Revolutionary Armed Forces of Colombia | 18,600 children enrolled between 1996 and 2016

(Bogota) A Colombian war crimes court said Tuesday that the country’s largest guerrilla group recruited at least 18,600 children into its ranks between 1996 and 2016, when it made peace with the government.

Posted on Aug 10, 2021 at 8:53 pm

Manuel Rueda Associated Press

The Special Court for Peace says it will call on former leaders of the Revolutionary Armed Forces of Colombia (FARC) to testify while further investigating the forced recruitment of children into the now demobilized guerrilla army.

The estimate, published by the Tribunal de Paix, comes from 31 databases compiled by government investigators, human rights groups and relatives of children recruited for guerrillas. It beats an earlier estimate by the Colombian Attorney General, who said in 2016 that the FARC forcibly recruited 11,500 children into its ranks.

The issue of forced recruitment is a controversial issue in Colombia, where the wounds of four decades of conflict between the FARC and the Colombian government are still fresh.

In an interview with the local newspaper El Tiempo last year, former FARC commander Rodrigo Londoño denied that the guerrillas had a policy of recruiting children under the age of 15. Rodrigo Londoño said that many young people aged 15, 16 and 17 “volunteered” to join the guerrillas and that in rural areas, Colombians over 15 are already considered adults.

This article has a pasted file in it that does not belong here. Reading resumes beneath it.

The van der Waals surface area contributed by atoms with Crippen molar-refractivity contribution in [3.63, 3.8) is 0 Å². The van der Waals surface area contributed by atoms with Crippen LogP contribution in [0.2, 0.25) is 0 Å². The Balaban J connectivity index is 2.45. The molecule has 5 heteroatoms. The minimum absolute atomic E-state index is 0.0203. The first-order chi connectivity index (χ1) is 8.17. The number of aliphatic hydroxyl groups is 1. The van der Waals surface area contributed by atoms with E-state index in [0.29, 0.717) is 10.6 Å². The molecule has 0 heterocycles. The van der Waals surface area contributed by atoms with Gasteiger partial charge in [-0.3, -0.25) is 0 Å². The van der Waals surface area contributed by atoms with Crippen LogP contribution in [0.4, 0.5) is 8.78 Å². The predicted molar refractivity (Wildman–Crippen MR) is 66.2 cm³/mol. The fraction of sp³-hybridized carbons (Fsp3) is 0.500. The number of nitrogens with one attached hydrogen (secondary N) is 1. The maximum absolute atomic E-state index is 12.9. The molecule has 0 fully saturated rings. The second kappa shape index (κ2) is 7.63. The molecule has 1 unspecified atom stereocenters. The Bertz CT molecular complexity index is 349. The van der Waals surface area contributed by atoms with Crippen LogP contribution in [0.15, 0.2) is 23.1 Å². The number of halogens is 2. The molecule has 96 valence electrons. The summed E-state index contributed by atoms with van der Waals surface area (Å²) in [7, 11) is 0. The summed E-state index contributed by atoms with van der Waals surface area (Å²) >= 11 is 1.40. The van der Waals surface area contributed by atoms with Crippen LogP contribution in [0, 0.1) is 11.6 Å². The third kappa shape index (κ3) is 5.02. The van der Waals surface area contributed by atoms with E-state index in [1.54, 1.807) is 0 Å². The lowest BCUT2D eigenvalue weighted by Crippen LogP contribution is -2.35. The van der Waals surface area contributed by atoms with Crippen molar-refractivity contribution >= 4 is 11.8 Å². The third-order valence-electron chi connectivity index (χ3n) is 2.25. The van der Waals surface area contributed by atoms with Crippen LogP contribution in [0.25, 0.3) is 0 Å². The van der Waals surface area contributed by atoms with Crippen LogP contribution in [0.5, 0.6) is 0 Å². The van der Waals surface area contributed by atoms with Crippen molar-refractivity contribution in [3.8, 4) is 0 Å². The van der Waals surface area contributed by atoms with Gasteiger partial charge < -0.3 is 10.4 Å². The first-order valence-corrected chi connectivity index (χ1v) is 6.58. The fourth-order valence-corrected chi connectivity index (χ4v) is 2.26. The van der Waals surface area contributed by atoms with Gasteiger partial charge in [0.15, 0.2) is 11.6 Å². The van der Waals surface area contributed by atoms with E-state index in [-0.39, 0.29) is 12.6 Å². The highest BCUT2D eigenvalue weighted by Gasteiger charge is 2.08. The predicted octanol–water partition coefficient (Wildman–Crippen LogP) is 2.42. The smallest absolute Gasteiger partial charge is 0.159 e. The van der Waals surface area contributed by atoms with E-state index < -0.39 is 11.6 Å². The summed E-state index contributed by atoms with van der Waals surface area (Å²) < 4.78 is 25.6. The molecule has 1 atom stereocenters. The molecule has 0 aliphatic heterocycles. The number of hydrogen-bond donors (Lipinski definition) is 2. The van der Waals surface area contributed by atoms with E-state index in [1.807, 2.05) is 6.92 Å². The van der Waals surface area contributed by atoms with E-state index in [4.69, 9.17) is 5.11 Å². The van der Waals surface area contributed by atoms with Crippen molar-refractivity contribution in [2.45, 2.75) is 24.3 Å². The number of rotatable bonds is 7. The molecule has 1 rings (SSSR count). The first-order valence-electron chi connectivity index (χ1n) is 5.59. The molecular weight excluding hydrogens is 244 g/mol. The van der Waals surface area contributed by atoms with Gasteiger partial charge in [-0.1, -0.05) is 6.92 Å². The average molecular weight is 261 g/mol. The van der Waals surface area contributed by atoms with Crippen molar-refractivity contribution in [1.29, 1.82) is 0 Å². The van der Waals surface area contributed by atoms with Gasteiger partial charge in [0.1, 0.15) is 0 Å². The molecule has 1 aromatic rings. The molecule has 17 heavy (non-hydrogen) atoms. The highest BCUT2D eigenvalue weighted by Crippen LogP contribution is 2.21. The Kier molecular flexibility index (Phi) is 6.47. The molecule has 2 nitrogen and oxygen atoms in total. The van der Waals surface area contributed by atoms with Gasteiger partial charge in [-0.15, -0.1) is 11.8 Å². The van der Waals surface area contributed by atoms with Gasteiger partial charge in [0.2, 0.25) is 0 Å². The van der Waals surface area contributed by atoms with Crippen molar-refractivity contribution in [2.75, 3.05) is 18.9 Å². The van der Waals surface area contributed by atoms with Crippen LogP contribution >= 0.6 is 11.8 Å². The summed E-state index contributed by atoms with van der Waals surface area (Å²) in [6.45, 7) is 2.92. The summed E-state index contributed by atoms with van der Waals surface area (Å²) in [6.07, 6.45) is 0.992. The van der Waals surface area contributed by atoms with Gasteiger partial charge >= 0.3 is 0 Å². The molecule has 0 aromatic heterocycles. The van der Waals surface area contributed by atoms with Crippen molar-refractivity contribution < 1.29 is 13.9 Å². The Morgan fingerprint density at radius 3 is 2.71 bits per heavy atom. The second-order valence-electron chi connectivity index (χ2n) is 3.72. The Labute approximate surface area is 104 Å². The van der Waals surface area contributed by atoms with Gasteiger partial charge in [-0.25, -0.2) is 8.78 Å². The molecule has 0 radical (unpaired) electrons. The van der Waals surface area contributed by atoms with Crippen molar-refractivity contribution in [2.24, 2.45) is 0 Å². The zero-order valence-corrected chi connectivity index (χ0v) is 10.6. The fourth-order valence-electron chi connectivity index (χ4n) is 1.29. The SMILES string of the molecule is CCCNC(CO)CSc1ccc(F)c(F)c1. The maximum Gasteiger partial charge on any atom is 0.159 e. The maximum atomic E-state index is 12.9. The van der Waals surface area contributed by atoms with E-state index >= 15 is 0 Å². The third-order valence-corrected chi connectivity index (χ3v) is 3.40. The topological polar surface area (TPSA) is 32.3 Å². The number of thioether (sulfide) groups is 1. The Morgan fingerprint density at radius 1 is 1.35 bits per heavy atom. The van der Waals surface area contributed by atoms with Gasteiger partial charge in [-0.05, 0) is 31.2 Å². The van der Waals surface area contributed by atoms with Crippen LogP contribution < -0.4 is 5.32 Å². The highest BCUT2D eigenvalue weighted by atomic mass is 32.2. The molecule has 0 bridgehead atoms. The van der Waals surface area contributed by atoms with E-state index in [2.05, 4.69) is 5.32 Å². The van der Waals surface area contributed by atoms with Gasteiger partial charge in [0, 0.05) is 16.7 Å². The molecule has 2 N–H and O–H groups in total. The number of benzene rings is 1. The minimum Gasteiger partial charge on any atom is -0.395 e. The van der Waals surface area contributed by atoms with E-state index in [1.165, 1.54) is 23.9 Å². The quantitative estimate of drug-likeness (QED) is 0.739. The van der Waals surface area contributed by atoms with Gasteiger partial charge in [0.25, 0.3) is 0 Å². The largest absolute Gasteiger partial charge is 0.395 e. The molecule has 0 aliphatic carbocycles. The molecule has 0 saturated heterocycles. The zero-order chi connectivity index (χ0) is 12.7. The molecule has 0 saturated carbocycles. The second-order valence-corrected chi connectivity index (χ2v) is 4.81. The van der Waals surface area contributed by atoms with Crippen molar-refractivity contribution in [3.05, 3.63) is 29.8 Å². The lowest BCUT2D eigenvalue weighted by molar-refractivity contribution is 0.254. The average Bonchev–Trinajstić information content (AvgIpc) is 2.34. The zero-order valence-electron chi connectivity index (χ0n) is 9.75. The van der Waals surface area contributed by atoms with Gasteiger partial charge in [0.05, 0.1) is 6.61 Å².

PHOTO NATHALIA ANGARITA, REUTERS ARCHIVE

Former FARC commander Rodrigo Londoño testifies on August 4, 2021.

However, under Colombian law, only people over the age of 18 are considered adults.

According to the Tribunal de Paix, the FARC has recruited at least 5,600 children ages 14 and younger in two decades.

The Tribunal will continue its investigation and summon 26 former FARC “Eastern Bloc” leaders who are believed to have been heavily involved in the recruitment of minors.

Under the 2016 Peace Accord, veterans working with the Peace Tribunal can avoid jail sentences if judges determine they have told the truth about war crimes. But the court can order them to make reparation to the victims. Those who do not cooperate and are found guilty can be barred from holding public office and face up to 20 years in prison.

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